Video Nigeria’s Wecyclers Work for Reusable Future in Lagos

The streets and lagoons of Africa's largest city - Lagos, Nigeria - are often clogged with trash, almost none of which gets recycled. One company is trying to change that. Chris Stein reports for VOA from Lagos.

Video Sketch Artist Helps Catch Criminals, Gives a Face to Deceased

Police often face the problem of trying to find a crime suspect based on general descriptions that could fit hundreds of people in the vicinity of the crime. In these cases, an artist can use information from witnesses to sketch a likeness that police can show the public via newspapers and television. But, as VOA’s Greg Flakus reports from Houston, such sketches can also help bring back faces of the dead.

Video Thailand Set to Build China-like Internet Firewall

Thai authorities are planning to tighten control over the Internet, creating a single international access point so they can better monitor content. VOA Correspondent Steve Herman reports from Bangkok on what is being called Thailand’s own "Great Firewall."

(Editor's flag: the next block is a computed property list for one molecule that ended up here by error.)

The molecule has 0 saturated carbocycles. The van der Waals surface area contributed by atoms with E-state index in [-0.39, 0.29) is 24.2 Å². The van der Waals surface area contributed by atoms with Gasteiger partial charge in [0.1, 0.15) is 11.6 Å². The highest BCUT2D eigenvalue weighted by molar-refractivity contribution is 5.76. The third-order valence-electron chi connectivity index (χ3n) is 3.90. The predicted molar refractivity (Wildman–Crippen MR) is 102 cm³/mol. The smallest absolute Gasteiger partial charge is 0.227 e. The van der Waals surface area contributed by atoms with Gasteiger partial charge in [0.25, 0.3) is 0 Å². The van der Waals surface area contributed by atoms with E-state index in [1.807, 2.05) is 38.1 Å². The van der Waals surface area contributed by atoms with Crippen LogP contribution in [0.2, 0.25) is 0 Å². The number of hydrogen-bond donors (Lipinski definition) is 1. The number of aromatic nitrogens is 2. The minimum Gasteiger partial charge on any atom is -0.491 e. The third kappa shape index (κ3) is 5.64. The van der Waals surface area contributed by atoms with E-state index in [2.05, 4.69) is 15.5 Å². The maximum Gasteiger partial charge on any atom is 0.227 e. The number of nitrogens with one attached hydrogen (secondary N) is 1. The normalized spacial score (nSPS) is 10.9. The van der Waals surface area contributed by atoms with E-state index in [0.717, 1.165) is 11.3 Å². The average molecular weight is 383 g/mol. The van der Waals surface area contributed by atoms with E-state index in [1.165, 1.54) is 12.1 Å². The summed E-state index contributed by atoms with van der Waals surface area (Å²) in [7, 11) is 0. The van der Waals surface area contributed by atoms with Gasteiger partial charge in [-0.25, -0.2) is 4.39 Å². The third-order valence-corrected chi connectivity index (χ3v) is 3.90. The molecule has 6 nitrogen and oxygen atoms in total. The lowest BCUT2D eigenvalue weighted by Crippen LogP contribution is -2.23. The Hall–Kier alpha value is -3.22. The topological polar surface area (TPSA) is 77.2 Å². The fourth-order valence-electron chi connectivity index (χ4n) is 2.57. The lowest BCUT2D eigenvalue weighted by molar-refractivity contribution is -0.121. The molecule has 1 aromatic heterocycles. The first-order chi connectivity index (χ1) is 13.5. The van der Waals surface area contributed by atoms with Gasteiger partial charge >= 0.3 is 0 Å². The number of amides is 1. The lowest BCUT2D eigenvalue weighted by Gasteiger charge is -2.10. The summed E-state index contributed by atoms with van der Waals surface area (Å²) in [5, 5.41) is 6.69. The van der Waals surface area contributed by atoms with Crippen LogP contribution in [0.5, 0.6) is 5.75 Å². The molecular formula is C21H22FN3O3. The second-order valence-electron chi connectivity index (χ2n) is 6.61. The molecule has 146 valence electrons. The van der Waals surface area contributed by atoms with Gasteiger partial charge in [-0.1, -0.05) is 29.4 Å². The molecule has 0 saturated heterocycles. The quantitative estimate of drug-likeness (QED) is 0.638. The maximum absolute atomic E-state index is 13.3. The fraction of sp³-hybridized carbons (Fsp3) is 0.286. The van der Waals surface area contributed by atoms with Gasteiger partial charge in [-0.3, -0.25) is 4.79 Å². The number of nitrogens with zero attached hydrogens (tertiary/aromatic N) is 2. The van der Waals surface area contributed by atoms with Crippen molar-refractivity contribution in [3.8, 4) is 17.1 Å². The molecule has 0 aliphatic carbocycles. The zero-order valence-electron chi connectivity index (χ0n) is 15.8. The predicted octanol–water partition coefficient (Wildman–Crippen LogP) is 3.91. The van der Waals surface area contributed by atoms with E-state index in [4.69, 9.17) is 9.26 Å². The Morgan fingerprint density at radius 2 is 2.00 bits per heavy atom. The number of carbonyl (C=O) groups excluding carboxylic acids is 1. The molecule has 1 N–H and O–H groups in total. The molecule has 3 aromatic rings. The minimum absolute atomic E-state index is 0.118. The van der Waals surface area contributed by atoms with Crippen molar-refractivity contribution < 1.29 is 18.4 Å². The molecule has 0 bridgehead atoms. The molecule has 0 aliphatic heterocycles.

Video Croatian Town’s War History Evokes Empathy for Migrants

As thousands of Afghanistan, Iraqi and Syrian migrants pass through Croatia, locals are reminded of their own experiences with war and refugees in the 1990s. VOA's Daniel Schearf reports from the town of Vukovar, where wartime scars still are visible today.

Video Long Drought Affecting California’s Sequoias

California is suffering under a historic four-year drought and scientists say even the state's famed sequoia trees are feeling the pain. The National Park Service has started detailed research to see how it can help the oldest living things on earth survive. VOA’s George Putic reports.

VOA Blogs